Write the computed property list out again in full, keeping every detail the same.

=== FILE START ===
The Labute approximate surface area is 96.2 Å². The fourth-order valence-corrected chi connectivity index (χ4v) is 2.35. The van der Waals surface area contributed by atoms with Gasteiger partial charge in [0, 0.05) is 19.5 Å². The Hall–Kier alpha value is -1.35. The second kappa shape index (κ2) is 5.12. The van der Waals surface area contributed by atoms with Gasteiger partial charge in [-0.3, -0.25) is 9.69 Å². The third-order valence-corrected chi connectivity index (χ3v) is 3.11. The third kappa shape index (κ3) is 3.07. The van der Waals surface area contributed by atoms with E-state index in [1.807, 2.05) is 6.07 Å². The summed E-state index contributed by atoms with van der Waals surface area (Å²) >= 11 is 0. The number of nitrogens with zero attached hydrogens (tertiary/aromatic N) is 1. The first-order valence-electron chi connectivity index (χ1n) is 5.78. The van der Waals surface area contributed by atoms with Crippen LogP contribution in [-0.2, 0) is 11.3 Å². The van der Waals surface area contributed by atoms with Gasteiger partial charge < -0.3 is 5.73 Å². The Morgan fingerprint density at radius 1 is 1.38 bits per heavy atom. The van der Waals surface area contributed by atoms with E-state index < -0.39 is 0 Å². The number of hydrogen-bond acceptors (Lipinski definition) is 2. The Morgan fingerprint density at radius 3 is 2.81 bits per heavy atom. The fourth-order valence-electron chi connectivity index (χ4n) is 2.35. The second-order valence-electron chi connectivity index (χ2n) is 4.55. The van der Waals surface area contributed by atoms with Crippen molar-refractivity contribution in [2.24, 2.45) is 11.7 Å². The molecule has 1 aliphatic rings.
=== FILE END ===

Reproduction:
The Labute approximate surface area is 96.2 Å². The fourth-order valence-corrected chi connectivity index (χ4v) is 2.35. The van der Waals surface area contributed by atoms with Gasteiger partial charge in [0, 0.05) is 19.5 Å². The Hall–Kier alpha value is -1.35. The second kappa shape index (κ2) is 5.12. The van der Waals surface area contributed by atoms with Gasteiger partial charge in [-0.3, -0.25) is 9.69 Å². The third-order valence-corrected chi connectivity index (χ3v) is 3.11. The third kappa shape index (κ3) is 3.07. The van der Waals surface area contributed by atoms with E-state index in [1.807, 2.05) is 6.07 Å². The summed E-state index contributed by atoms with van der Waals surface area (Å²) >= 11 is 0. The number of nitrogens with zero attached hydrogens (tertiary/aromatic N) is 1. The first-order valence-electron chi connectivity index (χ1n) is 5.78. The van der Waals surface area contributed by atoms with Crippen LogP contribution in [-0.2, 0) is 11.3 Å². The van der Waals surface area contributed by atoms with Gasteiger partial charge < -0.3 is 5.73 Å². The Morgan fingerprint density at radius 1 is 1.38 bits per heavy atom. The van der Waals surface area contributed by atoms with E-state index < -0.39 is 0 Å². The number of hydrogen-bond acceptors (Lipinski definition) is 2. The Morgan fingerprint density at radius 3 is 2.81 bits per heavy atom. The fourth-order valence-electron chi connectivity index (χ4n) is 2.35. The second-order valence-electron chi connectivity index (χ2n) is 4.55. The van der Waals surface area contributed by atoms with Crippen molar-refractivity contribution in [2.24, 2.45) is 11.7 Å². The molecule has 1 aliphatic rings.